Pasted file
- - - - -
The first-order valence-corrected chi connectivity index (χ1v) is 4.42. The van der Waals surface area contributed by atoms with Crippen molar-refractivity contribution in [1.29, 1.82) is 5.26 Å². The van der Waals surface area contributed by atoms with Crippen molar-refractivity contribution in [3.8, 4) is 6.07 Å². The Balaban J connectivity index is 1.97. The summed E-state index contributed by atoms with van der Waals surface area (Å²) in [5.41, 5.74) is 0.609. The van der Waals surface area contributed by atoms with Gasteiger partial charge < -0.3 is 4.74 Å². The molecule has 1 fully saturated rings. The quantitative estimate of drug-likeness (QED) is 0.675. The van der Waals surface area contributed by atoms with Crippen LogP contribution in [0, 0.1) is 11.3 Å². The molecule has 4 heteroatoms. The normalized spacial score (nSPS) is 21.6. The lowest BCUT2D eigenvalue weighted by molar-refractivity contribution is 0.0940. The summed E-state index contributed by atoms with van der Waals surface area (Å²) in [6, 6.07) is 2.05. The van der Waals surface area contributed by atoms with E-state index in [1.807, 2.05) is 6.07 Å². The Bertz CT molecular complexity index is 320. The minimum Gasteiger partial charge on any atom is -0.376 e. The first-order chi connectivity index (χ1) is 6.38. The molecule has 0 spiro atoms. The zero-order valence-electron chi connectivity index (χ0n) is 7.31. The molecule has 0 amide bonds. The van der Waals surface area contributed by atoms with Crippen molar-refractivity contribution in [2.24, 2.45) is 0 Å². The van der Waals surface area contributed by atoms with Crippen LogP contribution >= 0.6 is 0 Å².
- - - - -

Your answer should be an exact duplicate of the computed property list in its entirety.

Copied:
The first-order valence-corrected chi connectivity index (χ1v) is 4.42. The van der Waals surface area contributed by atoms with Crippen molar-refractivity contribution in [1.29, 1.82) is 5.26 Å². The van der Waals surface area contributed by atoms with Crippen molar-refractivity contribution in [3.8, 4) is 6.07 Å². The Balaban J connectivity index is 1.97. The summed E-state index contributed by atoms with van der Waals surface area (Å²) in [5.41, 5.74) is 0.609. The van der Waals surface area contributed by atoms with Gasteiger partial charge < -0.3 is 4.74 Å². The molecule has 1 fully saturated rings. The quantitative estimate of drug-likeness (QED) is 0.675. The van der Waals surface area contributed by atoms with Crippen LogP contribution in [0, 0.1) is 11.3 Å². The molecule has 4 heteroatoms. The normalized spacial score (nSPS) is 21.6. The lowest BCUT2D eigenvalue weighted by molar-refractivity contribution is 0.0940. The summed E-state index contributed by atoms with van der Waals surface area (Å²) in [6, 6.07) is 2.05. The van der Waals surface area contributed by atoms with E-state index in [1.807, 2.05) is 6.07 Å². The Bertz CT molecular complexity index is 320. The minimum Gasteiger partial charge on any atom is -0.376 e. The first-order chi connectivity index (χ1) is 6.38. The molecule has 0 spiro atoms. The zero-order valence-electron chi connectivity index (χ0n) is 7.31. The molecule has 0 amide bonds. The van der Waals surface area contributed by atoms with Crippen molar-refractivity contribution in [2.24, 2.45) is 0 Å². The van der Waals surface area contributed by atoms with Crippen LogP contribution >= 0.6 is 0 Å².